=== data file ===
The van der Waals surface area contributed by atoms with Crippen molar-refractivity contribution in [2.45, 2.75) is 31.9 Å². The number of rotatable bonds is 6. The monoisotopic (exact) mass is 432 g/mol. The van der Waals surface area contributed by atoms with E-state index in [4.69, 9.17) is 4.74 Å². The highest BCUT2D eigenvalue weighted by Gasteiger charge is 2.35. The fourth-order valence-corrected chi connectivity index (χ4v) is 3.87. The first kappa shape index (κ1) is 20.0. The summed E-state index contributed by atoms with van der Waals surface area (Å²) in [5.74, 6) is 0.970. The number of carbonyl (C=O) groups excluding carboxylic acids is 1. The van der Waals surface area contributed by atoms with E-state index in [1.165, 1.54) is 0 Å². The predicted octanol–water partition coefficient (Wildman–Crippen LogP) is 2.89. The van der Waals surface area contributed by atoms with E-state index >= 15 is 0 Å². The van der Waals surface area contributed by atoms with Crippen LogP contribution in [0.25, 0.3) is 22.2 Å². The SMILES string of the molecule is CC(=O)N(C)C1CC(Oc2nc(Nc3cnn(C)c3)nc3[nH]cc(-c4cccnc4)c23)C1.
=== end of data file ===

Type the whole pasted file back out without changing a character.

The van der Waals surface area contributed by atoms with Crippen molar-refractivity contribution in [2.45, 2.75) is 31.9 Å². The number of rotatable bonds is 6. The monoisotopic (exact) mass is 432 g/mol. The van der Waals surface area contributed by atoms with E-state index in [4.69, 9.17) is 4.74 Å². The highest BCUT2D eigenvalue weighted by Gasteiger charge is 2.35. The fourth-order valence-corrected chi connectivity index (χ4v) is 3.87. The first kappa shape index (κ1) is 20.0. The summed E-state index contributed by atoms with van der Waals surface area (Å²) in [5.74, 6) is 0.970. The number of carbonyl (C=O) groups excluding carboxylic acids is 1. The van der Waals surface area contributed by atoms with E-state index in [1.165, 1.54) is 0 Å². The predicted octanol–water partition coefficient (Wildman–Crippen LogP) is 2.89. The van der Waals surface area contributed by atoms with E-state index >= 15 is 0 Å². The van der Waals surface area contributed by atoms with Crippen LogP contribution in [0.25, 0.3) is 22.2 Å². The SMILES string of the molecule is CC(=O)N(C)C1CC(Oc2nc(Nc3cnn(C)c3)nc3[nH]cc(-c4cccnc4)c23)C1.